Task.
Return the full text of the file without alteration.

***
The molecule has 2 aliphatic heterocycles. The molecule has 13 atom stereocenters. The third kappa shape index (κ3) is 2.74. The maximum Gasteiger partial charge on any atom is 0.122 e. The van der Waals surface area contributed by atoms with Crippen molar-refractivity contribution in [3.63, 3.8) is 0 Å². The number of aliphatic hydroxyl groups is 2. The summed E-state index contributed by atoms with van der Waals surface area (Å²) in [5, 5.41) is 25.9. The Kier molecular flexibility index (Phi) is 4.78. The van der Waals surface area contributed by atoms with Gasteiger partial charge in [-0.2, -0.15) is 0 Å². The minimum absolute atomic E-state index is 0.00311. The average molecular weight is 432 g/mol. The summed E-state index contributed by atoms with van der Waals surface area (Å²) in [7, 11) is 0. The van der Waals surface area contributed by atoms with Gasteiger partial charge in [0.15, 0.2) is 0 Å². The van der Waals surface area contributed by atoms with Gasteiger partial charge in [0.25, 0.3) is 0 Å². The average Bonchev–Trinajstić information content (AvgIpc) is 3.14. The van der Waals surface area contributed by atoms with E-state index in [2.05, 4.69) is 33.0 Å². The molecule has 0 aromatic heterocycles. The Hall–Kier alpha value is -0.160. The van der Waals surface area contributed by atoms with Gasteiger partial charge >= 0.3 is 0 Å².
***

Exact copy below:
The molecule has 2 aliphatic heterocycles. The molecule has 13 atom stereocenters. The third kappa shape index (κ3) is 2.74. The maximum Gasteiger partial charge on any atom is 0.122 e. The van der Waals surface area contributed by atoms with Crippen molar-refractivity contribution in [3.63, 3.8) is 0 Å². The number of aliphatic hydroxyl groups is 2. The summed E-state index contributed by atoms with van der Waals surface area (Å²) in [5, 5.41) is 25.9. The Kier molecular flexibility index (Phi) is 4.78. The van der Waals surface area contributed by atoms with Gasteiger partial charge in [-0.2, -0.15) is 0 Å². The minimum absolute atomic E-state index is 0.00311. The average molecular weight is 432 g/mol. The summed E-state index contributed by atoms with van der Waals surface area (Å²) in [7, 11) is 0. The van der Waals surface area contributed by atoms with Gasteiger partial charge in [0.15, 0.2) is 0 Å². The van der Waals surface area contributed by atoms with Gasteiger partial charge in [0.25, 0.3) is 0 Å². The average Bonchev–Trinajstić information content (AvgIpc) is 3.14. The van der Waals surface area contributed by atoms with E-state index in [2.05, 4.69) is 33.0 Å². The molecule has 0 aromatic heterocycles. The Hall–Kier alpha value is -0.160. The van der Waals surface area contributed by atoms with Gasteiger partial charge >= 0.3 is 0 Å².